Gorman offers cogent criticism of library education today, derived from his own sharply different experience. The curriculum prescribed by the [British] Library Association, Gorman explains, was not simply vocational education, but was inherently closely allied to the needs of the profession. There was an ordered curriculum and general agreement on what the degree recipients should know when they graduate, unlike the programs of multiple tracks and fewer universal requirements that prevail now. Cataloging was central to librarianship, a status Gorman sought to preserve in his first years on the faculty: “I was determined to teach cataloging as one of the fundamental bases of librarianship, not as a specialized skill of use only to a few. I wanted the students to understand that cataloguing was … ‘the way librarians think’” (162). Needless to say, Gorman laments the loss of cataloging from the central library curriculum.
For readers looking for juicy conflict, Gorman refers in advance to chapter 12 several times, calling it “the battle of AACR2.” He explains that he segregated the material on cataloging into a separate chapter so that those not interested, presuming there are any who have read thus far, can skip it. The cataloging-phobic have no need to fear, however, since although he alludes to the radical changes, Gorman actually goes into little detail about them. He does give a succinct history of cataloging developments in the 20th century, describing how AACR2 arose out of movements for greater international cooperation such as the ISBD, the rise of machine handling of records requiring certain kinds of standardization, the need for cataloging principles rather than haphazard examples, and the proliferation of formats other than printed books. The battle he describes centers on the conflict between the cost of implementation versus improved service to patrons.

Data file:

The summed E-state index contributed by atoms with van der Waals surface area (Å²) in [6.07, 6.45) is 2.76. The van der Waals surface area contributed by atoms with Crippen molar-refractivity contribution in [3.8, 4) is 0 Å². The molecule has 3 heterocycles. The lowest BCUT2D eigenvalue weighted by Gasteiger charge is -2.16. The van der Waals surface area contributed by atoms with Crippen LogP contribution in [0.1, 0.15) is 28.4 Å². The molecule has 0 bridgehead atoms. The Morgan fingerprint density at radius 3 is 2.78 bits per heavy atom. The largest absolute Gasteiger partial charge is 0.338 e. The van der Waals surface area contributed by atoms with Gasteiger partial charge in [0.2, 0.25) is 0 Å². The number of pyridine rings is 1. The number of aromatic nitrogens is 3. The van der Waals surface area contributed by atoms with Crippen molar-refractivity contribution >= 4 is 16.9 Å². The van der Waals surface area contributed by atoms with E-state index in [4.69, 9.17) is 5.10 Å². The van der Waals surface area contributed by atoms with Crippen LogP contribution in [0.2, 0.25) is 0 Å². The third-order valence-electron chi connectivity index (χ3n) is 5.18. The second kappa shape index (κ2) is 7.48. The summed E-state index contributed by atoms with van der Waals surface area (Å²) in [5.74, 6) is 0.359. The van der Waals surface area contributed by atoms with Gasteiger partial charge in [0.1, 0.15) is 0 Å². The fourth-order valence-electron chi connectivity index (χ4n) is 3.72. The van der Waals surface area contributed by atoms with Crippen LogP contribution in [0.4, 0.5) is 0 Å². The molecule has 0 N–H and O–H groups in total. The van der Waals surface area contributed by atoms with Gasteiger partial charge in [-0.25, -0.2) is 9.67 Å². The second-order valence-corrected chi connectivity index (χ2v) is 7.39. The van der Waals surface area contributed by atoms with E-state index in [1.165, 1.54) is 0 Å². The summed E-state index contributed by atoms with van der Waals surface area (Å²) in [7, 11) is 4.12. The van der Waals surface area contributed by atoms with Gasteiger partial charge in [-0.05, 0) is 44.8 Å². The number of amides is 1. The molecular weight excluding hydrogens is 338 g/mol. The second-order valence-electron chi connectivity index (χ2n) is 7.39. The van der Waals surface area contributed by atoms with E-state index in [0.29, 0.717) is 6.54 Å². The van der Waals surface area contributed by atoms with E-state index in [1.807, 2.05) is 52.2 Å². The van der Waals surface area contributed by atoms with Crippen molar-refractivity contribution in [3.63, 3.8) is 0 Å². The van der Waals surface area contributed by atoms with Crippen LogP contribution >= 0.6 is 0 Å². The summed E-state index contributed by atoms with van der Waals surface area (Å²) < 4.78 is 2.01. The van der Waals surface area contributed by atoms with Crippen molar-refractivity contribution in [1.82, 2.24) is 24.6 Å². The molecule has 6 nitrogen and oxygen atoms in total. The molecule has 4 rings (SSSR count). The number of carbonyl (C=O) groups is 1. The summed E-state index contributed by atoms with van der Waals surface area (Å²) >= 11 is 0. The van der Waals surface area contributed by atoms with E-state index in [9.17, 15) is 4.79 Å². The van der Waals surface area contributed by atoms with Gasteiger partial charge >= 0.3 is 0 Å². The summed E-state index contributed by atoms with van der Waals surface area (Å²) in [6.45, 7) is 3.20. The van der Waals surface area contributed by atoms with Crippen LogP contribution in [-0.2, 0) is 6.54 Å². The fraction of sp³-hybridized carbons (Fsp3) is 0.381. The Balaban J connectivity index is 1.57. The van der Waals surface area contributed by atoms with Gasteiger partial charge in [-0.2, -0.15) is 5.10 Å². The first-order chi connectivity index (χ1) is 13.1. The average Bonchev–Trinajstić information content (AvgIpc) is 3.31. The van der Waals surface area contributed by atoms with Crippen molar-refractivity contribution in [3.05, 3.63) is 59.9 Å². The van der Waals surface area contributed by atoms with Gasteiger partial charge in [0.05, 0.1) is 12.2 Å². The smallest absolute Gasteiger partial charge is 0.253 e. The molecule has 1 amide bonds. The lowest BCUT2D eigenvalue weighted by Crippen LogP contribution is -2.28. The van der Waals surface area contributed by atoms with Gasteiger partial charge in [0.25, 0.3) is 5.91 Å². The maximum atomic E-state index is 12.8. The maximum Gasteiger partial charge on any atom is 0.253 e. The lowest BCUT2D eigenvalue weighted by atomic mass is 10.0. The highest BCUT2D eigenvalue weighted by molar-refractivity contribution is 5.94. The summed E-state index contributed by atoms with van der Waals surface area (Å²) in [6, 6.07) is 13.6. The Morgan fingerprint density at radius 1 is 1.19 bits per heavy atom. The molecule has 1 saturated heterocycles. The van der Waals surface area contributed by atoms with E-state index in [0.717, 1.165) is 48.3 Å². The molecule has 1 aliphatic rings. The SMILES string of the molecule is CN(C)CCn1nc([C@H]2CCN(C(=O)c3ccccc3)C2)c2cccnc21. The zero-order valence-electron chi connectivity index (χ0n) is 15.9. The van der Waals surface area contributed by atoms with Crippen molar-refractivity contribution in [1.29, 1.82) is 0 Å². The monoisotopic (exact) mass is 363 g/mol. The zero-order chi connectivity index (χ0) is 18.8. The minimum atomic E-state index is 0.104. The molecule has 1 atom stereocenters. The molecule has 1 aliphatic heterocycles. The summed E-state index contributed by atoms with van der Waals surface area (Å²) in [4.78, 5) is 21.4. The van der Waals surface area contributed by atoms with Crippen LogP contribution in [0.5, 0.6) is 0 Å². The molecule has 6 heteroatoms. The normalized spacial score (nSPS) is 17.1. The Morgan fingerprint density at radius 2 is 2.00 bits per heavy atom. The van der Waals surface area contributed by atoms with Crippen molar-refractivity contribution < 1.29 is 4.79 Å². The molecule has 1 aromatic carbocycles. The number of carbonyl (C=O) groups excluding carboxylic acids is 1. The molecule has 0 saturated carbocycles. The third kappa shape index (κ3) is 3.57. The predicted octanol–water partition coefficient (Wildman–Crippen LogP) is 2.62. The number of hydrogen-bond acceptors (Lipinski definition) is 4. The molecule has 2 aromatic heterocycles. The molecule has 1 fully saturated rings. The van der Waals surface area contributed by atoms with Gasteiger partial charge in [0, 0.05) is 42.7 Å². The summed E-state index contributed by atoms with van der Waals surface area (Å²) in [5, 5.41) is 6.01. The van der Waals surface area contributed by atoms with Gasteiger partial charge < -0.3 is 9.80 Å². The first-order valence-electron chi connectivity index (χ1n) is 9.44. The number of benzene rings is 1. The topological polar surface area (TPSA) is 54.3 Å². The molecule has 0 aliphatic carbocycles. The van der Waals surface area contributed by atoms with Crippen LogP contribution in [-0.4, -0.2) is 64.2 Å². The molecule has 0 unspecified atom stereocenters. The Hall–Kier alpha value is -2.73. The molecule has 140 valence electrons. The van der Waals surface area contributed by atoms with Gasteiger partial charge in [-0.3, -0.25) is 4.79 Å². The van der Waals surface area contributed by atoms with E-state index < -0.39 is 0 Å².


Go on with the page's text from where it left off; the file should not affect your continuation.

Of course, Gorman is famous for his scathing criticism of certain library trends, and he does not disappoint in this realm, calling FRBR “a name more suited to a Beanie Baby than an ambitious cataloging standard” (197). He leaves no one guessing how he feels about RDA: “based on trendy chatter, gaseous assertions, and untested assumptions” (203), or metadata: “an inferior, unstandardized species of cataloguing done by amateurs” (191). Although he often portrays himself as a man increasingly unable to recognize the world around him, a literary man in a digital world, Gorman is careful to stress that he is not against the prudent use of useful technology, but rather only technology for its own sake. He remains cautiously optimistic that libraries will continue to inspire and educate those who seek such things. His book is an inspiring read for all librarians and anyone concerned with the preservation of the intellectual record.
Leah was appointed Executive Director of the Charleston Conference in 2017, and has served in various roles with the Charleston Information Group, LLC, since 2004. Prior to working for the conference, she was Assistant Director of Graduate Admissions for the College of Charleston for four years. She lives in a small town near Columbia, SC, with her husband and two kids where they raise a menagerie of farm animals.